Boko Haram made headlines this week with its incursion into Cameroon, where the terrorist group kidnapped 80 people. This after they slaughtered 2,000 people in Nigeria recently. What is Boko Haram? Where are Nigeria and Cameroon? Why does any of this matter to you?
Let’s begin with some background.
“Boko Haram” means “Western education is forbidden.” The group known by this name is officially Jama’atu Ahlis Sunna Lidda’awati wal-Jihad, Arabic for “People Committed to the Propagation of the Prophet’s Teachings and Jihad.” Their organization was founded in 2002, setting up a mosque and Islamic school which have been used to recruit jihadists. They began military operations in 2009. Their founder, Mohammed Yusuf, was killed in 2009 and succeeded by Abubakar Shekau.
The group has killed more than 5,000 civilians since beginning terrorist attacks in 2009. It has abducted more than 500 men, women, and children, and caused 1.5 million people to flee their homes and homeland. They control towns and villages in 20,000 square miles of Nigeria and have now begun incursions into neighboring Cameroon.
What is their goal? The Qur’an states, “Anyone who is not governed by what Allah has revealed is among the transgressors” (5:44). Radical Muslims interpret this statement to mean that leaders who do not govern by strict Sharia law are not true Muslims and must be overthrown. This doctrine, made popular by Sayyid Qutb’s Milestones (required reading by radical Muslims the world over), motivates jihadist groups.
As a result, Boko Haram wants to overthrow the government of Nigeria and establish an Islamic state there. In 2014 they announced that the areas they had captured were now part of an Islamic caliphate. They forbid voting in elections, believing that democracy is heresy since humanity has received the laws of God in the Qur’an. They also forbid wearing shirts and trousers, secular education, and schooling for women (hence their kidnappings of girls to deprive them of education).
Why are they relevant to Christians around the world?
One: Boko Haram represents and resources the larger jihadist movement advancing across the globe.
The group has, until recently, confined its activities to the northeastern region of Nigeria. This alone makes them noteworthy on the world stage, since Nigeria is Africa’s most populous country and the seventh-most populous nation on earth, with 174 million residents. Located on the western coast of central Africa, its oil reserves have played a significant role in its emergence on the world stage. However, there is an enormous division between the wealthy south, where Christianity is the majority religion, and the impoverished north, dominated by Islam. Many in the north remember Nigeria’s days as a colony of Great Britain and resent Western intrusion.
According to Boko Haram leaders, their aggression is in response to Western oppression against their nation and the larger Muslim world. In the same way, jihadists who attacked journalists in Paris blamed France’s operations in Syria. The Taliban claims to be fighting Western oppression in Afghanistan and Pakistan; al Qaeda claims the same with regard to Saudi Arabia, Israel, the Middle East, and northern Africa. ISIS points to the millions of Syrians killed or displaced by a civil war it blames in part on Western incursion.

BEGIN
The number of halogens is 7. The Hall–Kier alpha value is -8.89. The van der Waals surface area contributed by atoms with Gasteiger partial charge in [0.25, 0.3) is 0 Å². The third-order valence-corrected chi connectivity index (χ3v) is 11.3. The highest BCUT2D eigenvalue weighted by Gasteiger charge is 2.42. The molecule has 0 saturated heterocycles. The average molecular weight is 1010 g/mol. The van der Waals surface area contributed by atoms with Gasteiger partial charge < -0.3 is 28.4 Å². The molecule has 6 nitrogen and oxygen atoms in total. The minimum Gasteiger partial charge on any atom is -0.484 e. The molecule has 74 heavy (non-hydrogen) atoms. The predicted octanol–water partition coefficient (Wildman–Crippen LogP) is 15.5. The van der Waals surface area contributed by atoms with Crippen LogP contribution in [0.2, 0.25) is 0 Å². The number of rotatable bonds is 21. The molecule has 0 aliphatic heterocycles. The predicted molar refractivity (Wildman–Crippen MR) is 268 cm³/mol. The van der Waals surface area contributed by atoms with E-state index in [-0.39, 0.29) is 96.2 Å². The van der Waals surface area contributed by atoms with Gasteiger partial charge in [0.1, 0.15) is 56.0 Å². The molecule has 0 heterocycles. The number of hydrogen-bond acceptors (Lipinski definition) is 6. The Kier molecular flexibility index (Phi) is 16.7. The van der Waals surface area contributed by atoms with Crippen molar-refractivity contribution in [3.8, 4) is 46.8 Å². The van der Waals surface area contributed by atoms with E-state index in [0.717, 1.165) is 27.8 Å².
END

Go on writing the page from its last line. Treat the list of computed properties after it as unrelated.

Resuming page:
Boko Haram is now aligned with al Qaeda and with ISIS, using the latter’s flag and symbol as their own. They are in fact becoming the West African version of ISIS. Their popularity and success continue to fuel the hatred and fervor of radical Muslims around the world, including those living in the West.
Two: the group has begun expanding outside of Nigeria. Their recent incursion into Cameroon (located to the north and east of Nigeria) is chilling. It shows that the terrorists’ tactics—attacking unarmed villages, killing the men and taking hostages—will work outside the region they already control.
The group is financed largely by such activities. They rob banks and take hostages for ransom. For example, in the spring of 2013 they kidnapped a family of seven French tourists on vacation in Cameroon, receiving $3.15 million to release them and 16 others. They receive an estimated $1 million for each wealthy foreigner or Nigerian they kidnap.
They also receive funds by trafficking drugs from cartels in Latin America. And they traffic in elephant and rhino poaching. These strategies provide them a sustained source of funds, and make them increasingly difficult to police. And such strategies can be exported to other terror groups around the world. It will not be surprising to see Boko Haram-style kidnappings increase in the West.
Three: what hurts one of us hurts all of us.
In his 1963 “Letter from a Birmingham jail,” Dr. Martin Luther King, Jr. noted: “We are caught in an inescapable network of mutuality, tied in a single garment of destiny. Whatever affects one directly affects all indirectly.”
Many of Boko Haram’s victims were Christians, up to 500 slaughtered just in one raid on June 2, 2014. But whether their victims are Christians, Muslims or people of no religious commitment, all are grieved by the One who made them.
In Matthew 25, Jesus pointed to those who are hungry, homeless, naked, sick, and imprisoned. He then taught us that what we do for “the least of these,” we do for him. What we refuse them, we refuse him.
Imagine your grief if terrorists murdered or kidnapped one of your children or grandchildren. That’s how God feels about every person Boko Haram kills or enslaves.
“Lord, break my heart for what breaks yours.”